Dr. Henry Emmons

Well, I think you pointed out some great things. You know, I’ve found that connecting with people virtually is really satisfying. I’ve been pleasantly surprised by that. So I think that right now because people are so, feeling so much more isolated and kind of separated from one another, it’s all the more important to keep those connections alive and vital. And you really can do that by reaching out virtually. I’ve had a couple of virtual happy hours, we had a date night with another couple that was super fun where we had dinner together, you know, virtually through FaceTime, and then we watched a movie, watched the same movie, then we got together again and talked about it, just doing things like that people can be really creative that way.

Jamie Martin

I think that’s what’s been very eye-opening during this is people finding unique ways to connect, which we know is so essential to the human experience. Dr. Emmons, thank you so much for joining us again, we really appreciate your insights and hope to have you back again soon.

Dr. Henry Emmons

You are so welcome. And thanks so much both of you.

[Music]

David Freeman

Thanks for joining us for this episode. As always, we’d love to hear your thoughts on our conversation today and how you approach this aspect of healthy living in your own life, what works for you, where do you run into challenges, where do you need help.

Jamie Martin

And if you have topics for future episodes, you can share those with us too. Email us at lttalks@lt.life or reach out to us on Instagram @lifetime.life, @jamiemartinel, or @freezy30 and use the hashtag #LifeTimeTalks. You can also learn more about the podcast at experiencelife.com/podcast.

David Freeman

And if you’re enjoying Life Time Talks, please subscribe on iTunes or wherever you get your podcast. Feel free to write a review and also let others know about it, too. Take a screenshot of this episode and share it on social or share it with your friends, family, work buddies, life coach, you get the gist.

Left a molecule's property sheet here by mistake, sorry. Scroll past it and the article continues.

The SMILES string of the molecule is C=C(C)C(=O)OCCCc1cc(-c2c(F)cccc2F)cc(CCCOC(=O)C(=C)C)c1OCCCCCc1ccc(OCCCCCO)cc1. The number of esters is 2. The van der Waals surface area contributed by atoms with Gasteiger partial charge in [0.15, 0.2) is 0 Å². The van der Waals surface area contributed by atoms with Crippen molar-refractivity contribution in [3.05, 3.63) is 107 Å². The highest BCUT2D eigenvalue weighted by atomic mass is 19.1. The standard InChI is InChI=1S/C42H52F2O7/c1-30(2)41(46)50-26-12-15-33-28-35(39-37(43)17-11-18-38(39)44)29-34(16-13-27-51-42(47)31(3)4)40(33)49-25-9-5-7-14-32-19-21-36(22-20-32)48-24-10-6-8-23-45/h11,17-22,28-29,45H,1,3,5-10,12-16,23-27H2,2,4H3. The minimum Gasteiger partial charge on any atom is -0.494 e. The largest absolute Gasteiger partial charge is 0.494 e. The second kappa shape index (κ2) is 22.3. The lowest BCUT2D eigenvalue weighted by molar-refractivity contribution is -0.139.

Jamie Martin

Thanks for listening. We’ll talk to you next time on Life Time Talks.

[Music]

Jamie Martin

Life Time Talks is a production of Life Time — Healthy Way of Life. It is produced by Molly Schelper with audio engineering by Peter Perkins and sound consulting by Coy Larson. A big thank you to the team who pulls together each episode and everyone who provided feedback.

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Have thoughts you’d like to share or topic ideas for future episodes? Email us at lttalks@lt.life.

The information in this podcast is intended to provide broad understanding and knowledge of healthcare topics. This information is for educational purposes only and should not be considered complete and should not be used in place of advice from your physician or healthcare provider. We recommend you consult your physician or healthcare professional before beginning or altering your personal exercise, diet or supplementation program.